Nostradameus - "Illusion's Parade" (CD)
"Illusion's Parade" track listing:
1. Walk Of Pain (5:08)
2. Art Of Deception (4:02)
3. The Mariner (4:52)
4. Nothing (4:53)
5. Eclipse Of The Sun-Cult (4:38)
6. Broken Soul (Virgin Mary) (10:45)
7. Illusion's Parade (2:17)
8. Armageddon Forever (4:25)
9. Time For Madness (5:16)
Reviewed by bloodofheroes on February 19, 2010
Music label AFM must have made a strategic decision recently, as they have been churning out a ton of power metal over the past few months (almost one per week thus far in 2010). Quantity over quality rules this AFM power roost; some of the albums are quite good but mostly they are mediocre wastes of time. Nostradameus’ sixth full-length album is the latest in this series, and falls right in the mediocre middle.
The first thing that stands out is the band’s competence. Nostradameus released their first album in 2000 and has been together since 1998, and they are accordingly tight and clearly well rehearsed, with the album running through the power metal roller coaster with ease. Each song is carefully put together, the album is carefully arranged and ordered, and each song has its “thing.”
“Walk of Pain” is the powerful opener, while “Art of Deception” fills the role of surprisingly aggressive follow up. “Nothing” is the introspective-but-still-heavy ballad and “Eclipse of the Sun-Cult” fills the mythology-based flight of fancy role. “Broken Soul” is the progressive and epic centerpiece, but unfortunately it utterly fails; the band’s wrote methodology can’t support an ambitious undertaking like a ten minute song about the politics of religion.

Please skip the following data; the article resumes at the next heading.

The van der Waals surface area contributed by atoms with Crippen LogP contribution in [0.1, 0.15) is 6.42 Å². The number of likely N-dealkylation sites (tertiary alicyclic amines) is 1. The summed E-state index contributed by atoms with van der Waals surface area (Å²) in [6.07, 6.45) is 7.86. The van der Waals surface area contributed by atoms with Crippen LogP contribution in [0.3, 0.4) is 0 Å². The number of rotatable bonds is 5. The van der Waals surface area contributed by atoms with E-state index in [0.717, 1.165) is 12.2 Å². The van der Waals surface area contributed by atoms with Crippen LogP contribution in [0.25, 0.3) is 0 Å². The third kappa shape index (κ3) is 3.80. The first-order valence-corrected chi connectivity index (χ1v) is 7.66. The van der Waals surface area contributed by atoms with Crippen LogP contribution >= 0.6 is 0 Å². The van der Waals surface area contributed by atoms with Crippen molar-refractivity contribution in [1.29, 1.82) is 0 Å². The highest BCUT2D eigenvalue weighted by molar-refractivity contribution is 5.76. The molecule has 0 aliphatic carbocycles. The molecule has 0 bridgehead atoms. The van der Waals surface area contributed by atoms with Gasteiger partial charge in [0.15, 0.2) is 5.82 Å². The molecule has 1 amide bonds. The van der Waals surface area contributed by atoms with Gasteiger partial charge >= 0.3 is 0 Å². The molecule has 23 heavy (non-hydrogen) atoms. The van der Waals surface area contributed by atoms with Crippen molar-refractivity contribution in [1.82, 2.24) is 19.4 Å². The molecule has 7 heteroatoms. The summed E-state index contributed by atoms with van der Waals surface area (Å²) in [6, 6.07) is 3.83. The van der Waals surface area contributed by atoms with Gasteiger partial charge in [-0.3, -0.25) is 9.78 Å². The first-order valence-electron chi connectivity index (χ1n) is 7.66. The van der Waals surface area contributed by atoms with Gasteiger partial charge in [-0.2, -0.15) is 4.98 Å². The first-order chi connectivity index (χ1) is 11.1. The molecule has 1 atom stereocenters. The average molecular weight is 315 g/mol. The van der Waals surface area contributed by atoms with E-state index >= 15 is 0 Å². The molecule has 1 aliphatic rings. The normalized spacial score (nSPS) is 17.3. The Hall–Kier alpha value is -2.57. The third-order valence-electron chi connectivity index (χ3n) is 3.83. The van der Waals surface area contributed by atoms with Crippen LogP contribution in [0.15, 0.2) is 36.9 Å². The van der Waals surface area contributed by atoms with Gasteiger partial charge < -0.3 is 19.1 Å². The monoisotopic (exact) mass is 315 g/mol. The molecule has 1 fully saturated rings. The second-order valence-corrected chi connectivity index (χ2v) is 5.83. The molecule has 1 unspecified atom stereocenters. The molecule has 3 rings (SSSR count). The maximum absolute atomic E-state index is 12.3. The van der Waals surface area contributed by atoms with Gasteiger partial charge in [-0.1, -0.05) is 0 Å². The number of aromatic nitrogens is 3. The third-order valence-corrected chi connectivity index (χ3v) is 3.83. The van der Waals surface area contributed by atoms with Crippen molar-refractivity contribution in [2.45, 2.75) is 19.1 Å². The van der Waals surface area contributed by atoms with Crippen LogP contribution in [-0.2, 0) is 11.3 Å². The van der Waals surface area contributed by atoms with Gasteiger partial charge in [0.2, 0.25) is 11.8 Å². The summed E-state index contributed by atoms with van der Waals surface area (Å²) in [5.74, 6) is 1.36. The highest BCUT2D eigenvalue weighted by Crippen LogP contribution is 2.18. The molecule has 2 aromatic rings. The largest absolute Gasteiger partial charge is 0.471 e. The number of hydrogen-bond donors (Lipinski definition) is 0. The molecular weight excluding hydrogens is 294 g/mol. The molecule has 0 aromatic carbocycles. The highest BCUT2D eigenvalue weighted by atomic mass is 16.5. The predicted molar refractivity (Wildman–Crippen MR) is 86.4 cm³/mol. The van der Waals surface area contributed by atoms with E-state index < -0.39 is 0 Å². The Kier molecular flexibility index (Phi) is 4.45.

Repeated listening makes clear that this is play-by-numbers power metal. The band was started after vocalist Freddy Persson and guitarist Jake Freden saw a Gamma Ray show and they wanted to emulate their heroes. Well they’ve done that, but not much more. The vocals are dramatic but not outstanding. The guitars move between thrash-based riffs and sweep solos but neither is done crisply enough to really crackle, and the production can’t decide if it is gritty or polished, sinking the entire sound in a washed out morass.
The album isn’t truly awful however, as Nostradameus picked good heroes to follow. Their previous five albums also landed to cool-but-receptive critical reviews, and the same is true here; tired but not awful is the consensus. The debate about whether it is better to imitate greatness to be mediocre or to fail at being original is an unending one, but Nostradameus has clearly been on the side of the former throughout their career. Many folks could create a painting that resembles the Mona Lisa if they had lots of practice and instructions, and that’s all Nostradameus is - a set of power metal instructions packaged into nine songs, and we’ve all heard the easily superior originals.
Highs: The title track is an instrumental interlude and is the most original composition on the album.
Lows: The album might have a fighting chance if the production weren’t so bad.
Bottom line: Poor production utterly dooms this otherwise mediocre power metal rehash.
Get more info including news, reviews, interviews, links, etc. on our Nostradameus band page.